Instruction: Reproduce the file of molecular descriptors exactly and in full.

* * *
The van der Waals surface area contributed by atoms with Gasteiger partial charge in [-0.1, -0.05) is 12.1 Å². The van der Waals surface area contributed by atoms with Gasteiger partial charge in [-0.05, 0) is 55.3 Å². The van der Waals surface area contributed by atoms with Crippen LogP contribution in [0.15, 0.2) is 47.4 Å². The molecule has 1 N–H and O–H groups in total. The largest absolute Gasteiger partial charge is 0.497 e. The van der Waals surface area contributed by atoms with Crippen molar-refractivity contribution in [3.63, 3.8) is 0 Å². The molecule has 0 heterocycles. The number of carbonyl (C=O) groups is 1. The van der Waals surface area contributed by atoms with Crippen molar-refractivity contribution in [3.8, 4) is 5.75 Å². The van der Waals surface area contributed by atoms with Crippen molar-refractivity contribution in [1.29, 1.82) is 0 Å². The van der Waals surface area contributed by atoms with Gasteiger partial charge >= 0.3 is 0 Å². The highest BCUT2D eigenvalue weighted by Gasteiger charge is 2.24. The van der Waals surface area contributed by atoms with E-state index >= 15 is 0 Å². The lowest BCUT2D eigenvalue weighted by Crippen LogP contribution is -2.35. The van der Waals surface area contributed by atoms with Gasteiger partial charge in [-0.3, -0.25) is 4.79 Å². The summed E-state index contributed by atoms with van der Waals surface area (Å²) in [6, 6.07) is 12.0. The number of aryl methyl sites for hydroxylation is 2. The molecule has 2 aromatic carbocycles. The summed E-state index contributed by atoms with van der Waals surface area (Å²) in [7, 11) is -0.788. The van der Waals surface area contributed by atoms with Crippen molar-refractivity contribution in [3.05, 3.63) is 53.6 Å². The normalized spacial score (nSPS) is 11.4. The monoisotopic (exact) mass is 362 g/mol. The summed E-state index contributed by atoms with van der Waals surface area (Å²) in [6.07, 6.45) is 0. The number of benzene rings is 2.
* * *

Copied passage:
The van der Waals surface area contributed by atoms with Gasteiger partial charge in [-0.1, -0.05) is 12.1 Å². The van der Waals surface area contributed by atoms with Gasteiger partial charge in [-0.05, 0) is 55.3 Å². The van der Waals surface area contributed by atoms with Crippen LogP contribution in [0.15, 0.2) is 47.4 Å². The molecule has 1 N–H and O–H groups in total. The largest absolute Gasteiger partial charge is 0.497 e. The van der Waals surface area contributed by atoms with Crippen molar-refractivity contribution in [3.63, 3.8) is 0 Å². The molecule has 0 heterocycles. The number of carbonyl (C=O) groups is 1. The van der Waals surface area contributed by atoms with Crippen molar-refractivity contribution in [3.8, 4) is 5.75 Å². The van der Waals surface area contributed by atoms with Crippen molar-refractivity contribution in [1.29, 1.82) is 0 Å². The van der Waals surface area contributed by atoms with Gasteiger partial charge >= 0.3 is 0 Å². The highest BCUT2D eigenvalue weighted by Gasteiger charge is 2.24. The van der Waals surface area contributed by atoms with E-state index >= 15 is 0 Å². The lowest BCUT2D eigenvalue weighted by Crippen LogP contribution is -2.35. The van der Waals surface area contributed by atoms with Gasteiger partial charge in [-0.3, -0.25) is 4.79 Å². The summed E-state index contributed by atoms with van der Waals surface area (Å²) in [6, 6.07) is 12.0. The number of aryl methyl sites for hydroxylation is 2. The molecule has 2 aromatic carbocycles. The summed E-state index contributed by atoms with van der Waals surface area (Å²) in [7, 11) is -0.788. The van der Waals surface area contributed by atoms with Crippen molar-refractivity contribution in [3.05, 3.63) is 53.6 Å². The normalized spacial score (nSPS) is 11.4. The monoisotopic (exact) mass is 362 g/mol. The summed E-state index contributed by atoms with van der Waals surface area (Å²) in [6.07, 6.45) is 0. The number of benzene rings is 2.